Farley, whose mother was the sister of Tracy’s father, said Tracy’s public incident “wasn’t his first rodeo” while helping a family member. Farley’s cousin, Chris Farley, was a Saturday Night Live comedian who died at age 33 of a drug overdose in 1997.

“When I worked for Toyota on the west coast, I helped out Chris when he had a relapse or whatever,” Farley said. “He always had my support. This is going to sound really weird but I didn’t want to know anything about it (Tripp’s incident). I didn’t investigate because it doesn’t really matter to me. That’s not how I see my cousin.

“We have another cousin who had a similar issue and some of my siblings would ask my mother (Mary Kay Farley), ‘Why are you celebrating and so proud of that person, who is basically a drunk or drug addict? I don’t understand.’ My mom would say to them, ‘Well, they had a harder road to walk than you.’

“When I would come to Detroit for Christmas or Thanksgiving, Tripp’s dad was always interested in me. He got me volunteering at the Pope Francis Center, he took me to homeless shelters downtown, and he updated me on the auto business. He was a very endearing person. I kind of feel like I owe his father a lot.”

Tracy’s father was Emmet Tracy Jr., a Detroit automotive businessman who served as a special counselor to Michigan governors George Romney and William Milliken. A longtime supporter of AAA youth hockey, he died in 2018 at age 85.

Tripp Tracy’s sister, Tiffany Klaasen, said her parents and grandfather (Emmet Tracy Sr. worked on the original Model T production line in Highland Park) had a big influence on the family and instilled values of respecting others and community service.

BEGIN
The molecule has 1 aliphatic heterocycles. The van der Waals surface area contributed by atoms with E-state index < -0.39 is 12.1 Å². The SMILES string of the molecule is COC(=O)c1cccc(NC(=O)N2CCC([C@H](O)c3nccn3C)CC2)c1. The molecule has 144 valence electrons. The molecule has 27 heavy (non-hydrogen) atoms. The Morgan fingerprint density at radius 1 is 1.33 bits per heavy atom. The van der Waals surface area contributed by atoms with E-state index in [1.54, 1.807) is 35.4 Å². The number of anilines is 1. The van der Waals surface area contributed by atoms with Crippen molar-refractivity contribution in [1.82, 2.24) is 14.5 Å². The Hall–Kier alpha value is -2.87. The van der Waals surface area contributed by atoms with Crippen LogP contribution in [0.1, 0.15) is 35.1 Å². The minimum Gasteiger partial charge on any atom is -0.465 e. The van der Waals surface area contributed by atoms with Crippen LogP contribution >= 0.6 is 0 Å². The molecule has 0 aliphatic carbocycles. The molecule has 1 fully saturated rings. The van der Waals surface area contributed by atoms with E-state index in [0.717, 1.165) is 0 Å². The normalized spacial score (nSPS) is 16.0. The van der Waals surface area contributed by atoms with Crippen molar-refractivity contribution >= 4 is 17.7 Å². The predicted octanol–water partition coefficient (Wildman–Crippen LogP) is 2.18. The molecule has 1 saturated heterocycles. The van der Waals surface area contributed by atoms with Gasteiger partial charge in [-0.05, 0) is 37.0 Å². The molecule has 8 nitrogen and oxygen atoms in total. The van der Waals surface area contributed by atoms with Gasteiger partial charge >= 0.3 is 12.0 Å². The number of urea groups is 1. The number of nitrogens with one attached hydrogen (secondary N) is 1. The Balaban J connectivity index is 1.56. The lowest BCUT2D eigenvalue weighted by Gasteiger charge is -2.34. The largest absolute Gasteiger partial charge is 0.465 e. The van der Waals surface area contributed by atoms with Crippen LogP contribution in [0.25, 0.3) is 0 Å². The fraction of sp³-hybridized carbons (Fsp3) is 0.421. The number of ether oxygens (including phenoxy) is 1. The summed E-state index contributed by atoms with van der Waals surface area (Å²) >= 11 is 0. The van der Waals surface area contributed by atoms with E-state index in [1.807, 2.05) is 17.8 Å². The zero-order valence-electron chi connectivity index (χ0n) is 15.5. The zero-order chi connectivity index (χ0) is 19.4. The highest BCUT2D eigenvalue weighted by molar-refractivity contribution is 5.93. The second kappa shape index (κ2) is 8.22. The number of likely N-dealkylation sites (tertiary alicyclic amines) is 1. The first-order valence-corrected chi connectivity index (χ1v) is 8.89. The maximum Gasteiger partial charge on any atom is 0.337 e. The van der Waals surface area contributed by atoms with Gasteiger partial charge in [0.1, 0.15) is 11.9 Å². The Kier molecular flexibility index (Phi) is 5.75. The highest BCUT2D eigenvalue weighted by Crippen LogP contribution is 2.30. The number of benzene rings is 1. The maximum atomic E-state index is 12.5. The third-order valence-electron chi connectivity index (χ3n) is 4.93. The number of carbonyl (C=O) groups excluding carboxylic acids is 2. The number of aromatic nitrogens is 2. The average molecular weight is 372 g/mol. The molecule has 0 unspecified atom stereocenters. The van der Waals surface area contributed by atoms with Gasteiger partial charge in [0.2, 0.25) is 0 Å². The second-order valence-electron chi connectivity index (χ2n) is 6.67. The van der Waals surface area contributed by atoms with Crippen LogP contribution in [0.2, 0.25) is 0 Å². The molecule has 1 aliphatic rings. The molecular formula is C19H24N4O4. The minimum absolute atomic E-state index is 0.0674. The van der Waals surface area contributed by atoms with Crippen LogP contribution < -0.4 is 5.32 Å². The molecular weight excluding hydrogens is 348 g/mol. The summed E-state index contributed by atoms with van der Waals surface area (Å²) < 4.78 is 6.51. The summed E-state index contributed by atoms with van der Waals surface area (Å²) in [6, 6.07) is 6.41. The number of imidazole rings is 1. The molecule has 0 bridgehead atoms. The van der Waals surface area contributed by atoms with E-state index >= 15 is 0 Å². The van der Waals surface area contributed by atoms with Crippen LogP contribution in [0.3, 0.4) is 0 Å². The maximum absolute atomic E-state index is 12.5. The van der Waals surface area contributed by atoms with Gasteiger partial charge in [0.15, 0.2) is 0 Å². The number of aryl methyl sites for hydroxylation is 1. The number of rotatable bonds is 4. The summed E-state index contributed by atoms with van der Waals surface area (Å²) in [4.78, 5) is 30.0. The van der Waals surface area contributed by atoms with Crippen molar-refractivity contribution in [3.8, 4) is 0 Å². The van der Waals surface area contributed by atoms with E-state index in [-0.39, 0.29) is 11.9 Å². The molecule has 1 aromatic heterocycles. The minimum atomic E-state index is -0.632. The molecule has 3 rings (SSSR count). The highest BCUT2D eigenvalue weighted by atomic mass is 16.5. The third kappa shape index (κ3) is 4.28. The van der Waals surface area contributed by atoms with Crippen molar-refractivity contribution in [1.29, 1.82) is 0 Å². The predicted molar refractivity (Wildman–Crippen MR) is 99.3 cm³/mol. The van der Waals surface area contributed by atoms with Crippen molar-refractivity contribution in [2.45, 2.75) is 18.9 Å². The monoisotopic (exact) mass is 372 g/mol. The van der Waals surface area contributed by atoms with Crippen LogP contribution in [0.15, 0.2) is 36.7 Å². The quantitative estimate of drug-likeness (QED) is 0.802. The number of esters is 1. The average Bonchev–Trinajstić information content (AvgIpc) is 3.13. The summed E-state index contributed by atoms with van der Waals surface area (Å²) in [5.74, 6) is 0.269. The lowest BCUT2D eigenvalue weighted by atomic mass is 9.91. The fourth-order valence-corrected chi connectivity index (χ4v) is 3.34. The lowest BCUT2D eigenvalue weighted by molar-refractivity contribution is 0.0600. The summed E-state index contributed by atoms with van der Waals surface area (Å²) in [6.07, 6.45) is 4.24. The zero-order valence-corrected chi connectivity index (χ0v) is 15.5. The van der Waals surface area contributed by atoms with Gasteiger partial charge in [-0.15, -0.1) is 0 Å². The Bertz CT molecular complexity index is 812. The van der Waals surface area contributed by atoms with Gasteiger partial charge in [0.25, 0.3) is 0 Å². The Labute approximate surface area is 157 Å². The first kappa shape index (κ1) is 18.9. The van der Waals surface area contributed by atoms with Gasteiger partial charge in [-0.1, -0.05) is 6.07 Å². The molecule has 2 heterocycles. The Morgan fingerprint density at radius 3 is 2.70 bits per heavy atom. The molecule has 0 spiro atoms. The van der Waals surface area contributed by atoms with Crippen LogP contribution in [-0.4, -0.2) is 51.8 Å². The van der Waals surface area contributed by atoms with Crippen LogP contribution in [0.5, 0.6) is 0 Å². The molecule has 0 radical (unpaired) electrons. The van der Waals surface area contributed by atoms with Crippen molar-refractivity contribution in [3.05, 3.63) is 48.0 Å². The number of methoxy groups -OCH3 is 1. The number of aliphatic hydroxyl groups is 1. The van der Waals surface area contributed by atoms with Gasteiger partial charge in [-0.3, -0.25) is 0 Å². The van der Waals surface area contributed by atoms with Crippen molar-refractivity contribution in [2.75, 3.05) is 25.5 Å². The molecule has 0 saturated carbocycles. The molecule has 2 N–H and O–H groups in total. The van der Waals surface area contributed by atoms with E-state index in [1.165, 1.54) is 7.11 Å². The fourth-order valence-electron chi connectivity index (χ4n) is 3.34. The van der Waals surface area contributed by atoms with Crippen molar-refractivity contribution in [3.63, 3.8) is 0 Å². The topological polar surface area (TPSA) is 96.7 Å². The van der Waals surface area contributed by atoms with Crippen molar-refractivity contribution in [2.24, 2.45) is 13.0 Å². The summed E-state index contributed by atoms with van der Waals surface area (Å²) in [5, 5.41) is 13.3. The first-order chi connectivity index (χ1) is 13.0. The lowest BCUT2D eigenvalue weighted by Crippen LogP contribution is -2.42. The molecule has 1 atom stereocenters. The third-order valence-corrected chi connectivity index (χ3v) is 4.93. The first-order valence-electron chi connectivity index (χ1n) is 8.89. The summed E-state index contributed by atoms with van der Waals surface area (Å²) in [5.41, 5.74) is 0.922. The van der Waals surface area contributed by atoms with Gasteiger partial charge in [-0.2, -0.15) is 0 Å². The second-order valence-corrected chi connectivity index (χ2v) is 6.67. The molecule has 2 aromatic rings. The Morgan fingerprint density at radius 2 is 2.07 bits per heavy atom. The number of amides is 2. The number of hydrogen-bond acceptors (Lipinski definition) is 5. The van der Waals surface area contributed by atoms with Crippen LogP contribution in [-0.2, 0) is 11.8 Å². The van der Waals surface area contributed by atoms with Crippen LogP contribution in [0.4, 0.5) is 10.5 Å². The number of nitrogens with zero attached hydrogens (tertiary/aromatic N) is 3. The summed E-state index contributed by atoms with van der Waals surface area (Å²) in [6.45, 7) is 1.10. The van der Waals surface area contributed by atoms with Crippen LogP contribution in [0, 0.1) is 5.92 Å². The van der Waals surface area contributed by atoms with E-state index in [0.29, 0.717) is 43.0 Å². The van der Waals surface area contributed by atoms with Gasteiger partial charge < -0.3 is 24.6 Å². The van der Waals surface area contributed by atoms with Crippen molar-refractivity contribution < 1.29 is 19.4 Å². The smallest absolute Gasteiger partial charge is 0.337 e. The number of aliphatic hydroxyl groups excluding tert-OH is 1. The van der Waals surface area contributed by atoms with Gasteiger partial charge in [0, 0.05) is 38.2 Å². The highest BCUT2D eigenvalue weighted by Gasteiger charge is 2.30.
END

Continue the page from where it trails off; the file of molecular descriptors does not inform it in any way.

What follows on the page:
“My father and grandparents were devout Catholics and I’m a practicing Catholic,” said Klassen, a former lawyer and mother of three children in Grosse Pointe Farms. “Tripp has said, ‘I wish I could have your faith,’ but he’s morally grounded. What matters is family, friends, experiences and treating people with respect.

“As crazy as it sounds, what happened to Tripp is probably the best thing that could’ve happened to him. As a public figure, he can reach out and hopefully help one person who reads his story or someone who is not in the right space. There can be a stigma and it’s very important to him to try and help change that.”

Tracy agrees the drinking incident changed his life. After flying home from LaGuardia Airport in New York and not knowing whether he would have a job with the Hurricanes, Red Wings play-by-play announcer Ken Daniels put Tracy in touch with Spitsbergen, a licensed counselor in Plymouth and Farmington. Spitsbergen has also been sober for more than 36 years.

“One of the recovery principals is the ego has to be smashed,” Spitsbergen said. “If you’re not doing the service for others, you shouldn’t be doing it. It’s a death sentence when it starts to be about you and you lose focus on what really matters.